Madhusudhan Kela of Reliance Capital explains to CNBC-TV18 that there is widespread consensus that 2013 will be a great year for the market and the economy on a culmination of various positive events and factors. However, he advises investors not to be overly gung-ho on equities and take a call after the announcement of the Budget begins to take effect.
Below is an edited transcript of the analysis on CNBC-TV18
Q: The market is knocking on the doors of 6,000. Is there a lot of upside in 2013?
A: The next two months till the announcement of the Budget, I expect the market will be broadly positive. The markets are up 30 percent on the back of only price-to-earnings (PE) multiple expansion virtually without any earning growth last year. The risk-reward is not as much in favour as it was six months ago.
The momentum is by the side and the market will not peak out in an environment like this where people are still cautious. So I would not be surprised if the market makes a new high before the Budget because there is culmination of - liquidity foreign flows, domestic investors wishing to participate and the roar of policymaking - before the Budget.
So I would not be surprised if the market hits a new high. But in this environment for long-term investors, who have been advocating equity. do not go to the other extreme and put everything you have in equity.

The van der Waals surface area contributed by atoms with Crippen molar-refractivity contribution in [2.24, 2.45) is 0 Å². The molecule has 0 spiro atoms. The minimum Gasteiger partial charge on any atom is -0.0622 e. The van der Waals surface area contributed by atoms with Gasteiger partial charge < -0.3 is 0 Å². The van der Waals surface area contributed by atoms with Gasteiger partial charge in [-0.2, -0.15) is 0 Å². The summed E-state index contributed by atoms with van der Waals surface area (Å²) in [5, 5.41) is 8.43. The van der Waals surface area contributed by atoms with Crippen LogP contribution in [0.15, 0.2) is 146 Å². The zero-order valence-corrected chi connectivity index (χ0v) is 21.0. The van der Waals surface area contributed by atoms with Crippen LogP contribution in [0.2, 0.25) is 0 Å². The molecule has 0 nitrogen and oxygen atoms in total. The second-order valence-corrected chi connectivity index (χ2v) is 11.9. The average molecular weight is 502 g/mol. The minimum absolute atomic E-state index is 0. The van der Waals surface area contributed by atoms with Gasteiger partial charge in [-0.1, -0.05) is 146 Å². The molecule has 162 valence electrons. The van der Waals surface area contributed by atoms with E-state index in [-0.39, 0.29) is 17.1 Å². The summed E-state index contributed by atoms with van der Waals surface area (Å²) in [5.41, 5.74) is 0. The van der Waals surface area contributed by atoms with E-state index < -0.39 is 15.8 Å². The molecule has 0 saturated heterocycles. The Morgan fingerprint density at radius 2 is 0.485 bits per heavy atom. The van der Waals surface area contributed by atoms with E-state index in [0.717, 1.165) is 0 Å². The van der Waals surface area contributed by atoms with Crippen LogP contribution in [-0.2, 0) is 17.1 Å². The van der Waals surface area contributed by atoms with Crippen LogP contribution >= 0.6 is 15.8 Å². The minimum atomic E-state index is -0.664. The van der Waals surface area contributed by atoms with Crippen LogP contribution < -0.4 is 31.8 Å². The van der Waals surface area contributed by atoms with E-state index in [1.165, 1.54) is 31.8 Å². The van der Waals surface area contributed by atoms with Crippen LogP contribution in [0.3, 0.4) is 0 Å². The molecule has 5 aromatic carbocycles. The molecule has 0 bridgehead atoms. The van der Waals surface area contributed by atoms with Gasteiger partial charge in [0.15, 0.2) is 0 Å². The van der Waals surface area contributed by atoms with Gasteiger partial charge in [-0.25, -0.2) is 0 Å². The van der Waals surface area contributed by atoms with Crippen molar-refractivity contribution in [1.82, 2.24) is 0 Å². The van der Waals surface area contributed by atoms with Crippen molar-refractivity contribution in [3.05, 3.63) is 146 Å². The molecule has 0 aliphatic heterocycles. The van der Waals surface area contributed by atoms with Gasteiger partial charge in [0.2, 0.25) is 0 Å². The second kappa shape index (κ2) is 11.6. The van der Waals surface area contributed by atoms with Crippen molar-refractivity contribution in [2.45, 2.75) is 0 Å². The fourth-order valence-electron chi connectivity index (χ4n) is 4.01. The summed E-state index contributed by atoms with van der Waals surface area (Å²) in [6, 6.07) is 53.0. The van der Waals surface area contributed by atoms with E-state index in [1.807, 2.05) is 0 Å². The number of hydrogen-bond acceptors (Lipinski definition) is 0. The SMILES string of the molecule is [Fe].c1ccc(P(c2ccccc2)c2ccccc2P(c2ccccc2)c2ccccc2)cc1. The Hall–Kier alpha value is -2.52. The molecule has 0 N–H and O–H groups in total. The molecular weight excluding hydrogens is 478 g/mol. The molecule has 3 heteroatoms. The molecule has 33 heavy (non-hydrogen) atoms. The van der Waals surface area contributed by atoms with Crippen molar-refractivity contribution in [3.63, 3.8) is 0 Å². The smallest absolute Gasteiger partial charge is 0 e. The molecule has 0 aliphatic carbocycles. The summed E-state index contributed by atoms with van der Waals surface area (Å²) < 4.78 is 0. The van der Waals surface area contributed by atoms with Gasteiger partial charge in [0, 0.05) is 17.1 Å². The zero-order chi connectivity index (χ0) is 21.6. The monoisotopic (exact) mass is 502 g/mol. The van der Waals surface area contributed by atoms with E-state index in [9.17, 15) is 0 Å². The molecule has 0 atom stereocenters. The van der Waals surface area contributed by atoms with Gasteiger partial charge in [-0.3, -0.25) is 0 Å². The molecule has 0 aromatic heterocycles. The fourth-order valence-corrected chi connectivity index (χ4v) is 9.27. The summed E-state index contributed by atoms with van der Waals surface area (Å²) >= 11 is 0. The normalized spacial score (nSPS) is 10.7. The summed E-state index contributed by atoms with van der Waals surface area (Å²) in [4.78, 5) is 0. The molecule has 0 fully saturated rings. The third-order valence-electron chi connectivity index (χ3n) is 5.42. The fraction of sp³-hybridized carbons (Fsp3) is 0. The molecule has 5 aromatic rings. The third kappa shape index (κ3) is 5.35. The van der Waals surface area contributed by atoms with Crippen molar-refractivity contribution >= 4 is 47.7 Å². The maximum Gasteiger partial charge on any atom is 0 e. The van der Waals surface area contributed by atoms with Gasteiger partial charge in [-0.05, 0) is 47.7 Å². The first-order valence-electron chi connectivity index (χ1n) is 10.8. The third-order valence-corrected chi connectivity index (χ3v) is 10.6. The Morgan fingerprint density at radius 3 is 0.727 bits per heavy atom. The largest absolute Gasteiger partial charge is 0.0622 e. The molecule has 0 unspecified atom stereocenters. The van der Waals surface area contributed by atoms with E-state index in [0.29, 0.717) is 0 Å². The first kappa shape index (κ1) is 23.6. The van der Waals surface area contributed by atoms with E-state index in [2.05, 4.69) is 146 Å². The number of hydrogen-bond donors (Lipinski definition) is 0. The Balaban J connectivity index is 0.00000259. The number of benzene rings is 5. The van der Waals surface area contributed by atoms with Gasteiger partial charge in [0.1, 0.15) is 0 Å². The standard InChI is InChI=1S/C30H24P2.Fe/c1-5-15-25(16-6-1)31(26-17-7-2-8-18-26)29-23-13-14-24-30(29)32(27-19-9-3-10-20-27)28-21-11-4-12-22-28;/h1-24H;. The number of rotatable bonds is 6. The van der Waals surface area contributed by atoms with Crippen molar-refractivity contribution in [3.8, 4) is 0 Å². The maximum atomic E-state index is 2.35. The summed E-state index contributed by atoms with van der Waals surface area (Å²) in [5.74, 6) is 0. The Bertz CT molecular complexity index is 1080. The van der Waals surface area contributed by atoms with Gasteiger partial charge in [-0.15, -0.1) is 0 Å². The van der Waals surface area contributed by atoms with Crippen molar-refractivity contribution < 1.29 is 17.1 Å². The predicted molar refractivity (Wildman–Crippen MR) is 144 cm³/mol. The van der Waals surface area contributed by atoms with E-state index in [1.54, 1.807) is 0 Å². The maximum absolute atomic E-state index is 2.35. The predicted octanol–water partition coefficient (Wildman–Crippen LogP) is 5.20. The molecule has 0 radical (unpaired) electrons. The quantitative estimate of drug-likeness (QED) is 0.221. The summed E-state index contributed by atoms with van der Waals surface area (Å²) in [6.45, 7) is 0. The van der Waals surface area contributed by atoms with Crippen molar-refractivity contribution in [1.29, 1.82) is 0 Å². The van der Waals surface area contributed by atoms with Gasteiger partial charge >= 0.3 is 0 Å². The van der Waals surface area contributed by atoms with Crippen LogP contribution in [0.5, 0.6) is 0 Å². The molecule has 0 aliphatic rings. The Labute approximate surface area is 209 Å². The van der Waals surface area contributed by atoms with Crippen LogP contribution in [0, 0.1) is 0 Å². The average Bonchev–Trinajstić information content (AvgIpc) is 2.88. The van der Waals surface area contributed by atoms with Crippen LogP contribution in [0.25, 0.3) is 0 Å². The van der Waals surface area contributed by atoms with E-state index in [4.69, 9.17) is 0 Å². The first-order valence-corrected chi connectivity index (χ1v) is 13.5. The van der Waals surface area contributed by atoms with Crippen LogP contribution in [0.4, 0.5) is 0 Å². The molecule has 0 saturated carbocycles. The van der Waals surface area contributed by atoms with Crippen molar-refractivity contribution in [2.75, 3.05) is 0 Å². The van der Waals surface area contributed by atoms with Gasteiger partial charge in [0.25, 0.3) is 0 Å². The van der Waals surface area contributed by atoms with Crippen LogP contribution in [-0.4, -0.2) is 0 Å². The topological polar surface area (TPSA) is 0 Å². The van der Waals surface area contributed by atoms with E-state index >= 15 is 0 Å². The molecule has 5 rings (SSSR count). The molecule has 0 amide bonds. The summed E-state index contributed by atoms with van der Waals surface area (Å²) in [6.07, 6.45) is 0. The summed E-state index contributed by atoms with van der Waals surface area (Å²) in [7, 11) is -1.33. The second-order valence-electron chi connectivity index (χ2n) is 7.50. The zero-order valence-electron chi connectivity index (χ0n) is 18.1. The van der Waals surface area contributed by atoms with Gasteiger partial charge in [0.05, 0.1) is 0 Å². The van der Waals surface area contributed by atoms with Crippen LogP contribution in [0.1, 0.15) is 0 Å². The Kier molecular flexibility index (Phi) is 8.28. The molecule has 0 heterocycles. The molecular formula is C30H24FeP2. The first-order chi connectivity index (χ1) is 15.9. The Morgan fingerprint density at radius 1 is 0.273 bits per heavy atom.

Q: So what's your prognosis- is the market going to move towards that new high after which it spends an extended period of time just trying to justify those levels and gain some kind of base or do you think its going to be an inverted-V kind of performance with all the good news in the first two months and then the market starts to come off?
A: It is too early to make a judgment. But I still feel that till the Budget there will be a culmination of a lot of positive factors. But after the Budget I would evaluate the impact of the Budget before I take a call.
Another favourable factor is that the global economic environment has been extremely calm in the last six-to-eight months. Investors seem to have forgotten the problems in Europe and America.
There is a widespread consensus among major domestic and foreign fund houses that 2013 is going to be extremely good. However, this does not mean investors can be overly bullish on the markets. The first quarter might be very positive but I don't rule out the market giving up 10-15 percent of its gains in the next quarter.
Q: There is another point of view which suggests that the first half will actually be difficult for global markets and the Indian market may struggle in that context. Do you see that as a likely outcome or do you think, with the way the market is shaping up, the market is going to touch that new high in the early part of the year and then go sideways?
A: The first quarter is when there will be maximum action in the markets. There is no doubt that the macro-economic environment will be better than what it was last year, but it remains to be seen, from a stock market point of view, how much of that has been priced in.
Q: What do you expect to see in terms of retail participation? Do you see retail participation coming in a big way once the market touches the 6000-6100 levels and will there be any kind of panic-buying this time?
A: I clearly see that coming. If retail participants wish to invest in equities, they have to be systematic and if they are already invested, there is no need to go whole-hog and invest all the funds at their disposal.